Here we are, with summer coming to a close, and I am more than a little surprised to find that I have devoted most of my working time during 2021 to a single topic–electronic cigarettes. I’ve never been a smoker or a vaper, and paid no attention to e-cigarettes until late last year, when I began reporting a story about Bloomberg Philanthropies and the Campaign for Tobacco-Free Kids for the Chronicle of Philanthropy.
The more I learned, the more I came to believe that the topic meets the three criteria that I try to apply when deciding what stories to report. (1) Is it important? (2) Is it being covered well by others, i.e., do I have something to contribute? (3) Can my coverage in some way, big or small, make a difference?
(Those of you familiar with Effective Altruism will recognize those criteria as the framework of importance, neglectedness and tractability used by EA-influenced organizations such as the Open Philanthropy Project when deciding where to allocate resources to solve a problem.)
Tobacco policy is important–a life and death matter, literally, and one involving questions of racial justice and personal freedom as well. The topic is neglected or poorly covered by the mainstream media; misinformation is rampant. My stories are getting read (although not as widely as I would like) so, for now, I’m going to keep writing them.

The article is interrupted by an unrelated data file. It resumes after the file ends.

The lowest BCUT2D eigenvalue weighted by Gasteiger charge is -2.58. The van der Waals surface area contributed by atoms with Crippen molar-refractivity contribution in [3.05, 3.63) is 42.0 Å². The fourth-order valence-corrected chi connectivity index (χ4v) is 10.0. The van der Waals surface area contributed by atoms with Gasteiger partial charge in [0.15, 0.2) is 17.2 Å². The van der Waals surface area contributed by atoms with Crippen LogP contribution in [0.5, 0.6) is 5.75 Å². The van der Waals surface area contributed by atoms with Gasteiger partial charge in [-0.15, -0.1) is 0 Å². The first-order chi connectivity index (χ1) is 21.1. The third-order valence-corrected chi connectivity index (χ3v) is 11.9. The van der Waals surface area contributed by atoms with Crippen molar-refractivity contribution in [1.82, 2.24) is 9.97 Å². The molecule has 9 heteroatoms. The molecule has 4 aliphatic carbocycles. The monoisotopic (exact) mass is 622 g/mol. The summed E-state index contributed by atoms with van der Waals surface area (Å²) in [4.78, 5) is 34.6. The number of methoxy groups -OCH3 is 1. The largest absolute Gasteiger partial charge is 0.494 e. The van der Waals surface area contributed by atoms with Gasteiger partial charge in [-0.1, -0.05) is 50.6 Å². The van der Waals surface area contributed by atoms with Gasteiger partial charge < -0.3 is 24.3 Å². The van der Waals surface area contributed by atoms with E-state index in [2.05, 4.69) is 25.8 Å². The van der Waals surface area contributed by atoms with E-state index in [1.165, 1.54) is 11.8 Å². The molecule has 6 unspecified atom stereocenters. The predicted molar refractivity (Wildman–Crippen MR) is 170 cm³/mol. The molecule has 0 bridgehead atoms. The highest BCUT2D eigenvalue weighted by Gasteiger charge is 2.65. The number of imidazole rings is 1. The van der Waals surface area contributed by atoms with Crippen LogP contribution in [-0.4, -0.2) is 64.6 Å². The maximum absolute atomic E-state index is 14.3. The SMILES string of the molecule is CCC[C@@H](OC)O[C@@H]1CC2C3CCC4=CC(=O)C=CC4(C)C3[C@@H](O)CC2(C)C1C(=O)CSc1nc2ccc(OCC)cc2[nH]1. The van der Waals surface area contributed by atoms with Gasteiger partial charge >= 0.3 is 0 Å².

In the last week, I’ve written two new stories for Medium about e-cigs.
Why do opponents of vaping want to suppress or dismiss science? explores the debate over conflicts of interest in the tobacco-control community. There’s a mini-scoop in the story: I report that Joanna Cohen, a Johns Hopkins University professor who opposes the publication of science that is backed by tobacco or e-cigarette interests, turned for PR advice to the Campaign for Tobacco-Free Kids, an anti-vaping group. See the problem? She’s opposed to conflicts of interest but collaborating with an organization that has staked out a hard-line, neo-prohibitionist approach to e-cigarettes.
Yesterday, I posted a story with the headline “Vaping can benefit public health.” That’s not my opinion. It’s the conclusion of 15 former presidents of the Society for Research on Nicotine and Tobacco, who argue in a new paper that a growing body of evidence suggests that vaping, which is safer than smoking, can be an effective way of helping today’s smokers quit. “The potential lifesaving benefits of e-cigarettes for adult smokers deserve attention equal to the risks to youths,” these scientists write. “Millions of middle-aged and older smokers are at high risk of near-future disease and death.” This is rebuke to, among others, government health authorities in the US and elsewhere, Bloomberg and Tobacco-Free Kids, all of which are pushing to restrict access to vapes. The paper by these eminent scientists deserves to be read widely.
If nothing else, my reporting on vaping has reminded me of lessons that we all should have learned long ago–that we should greet pronouncements from foundations and so-called public interest groups with the same skepticism that we apply to government or corporate action.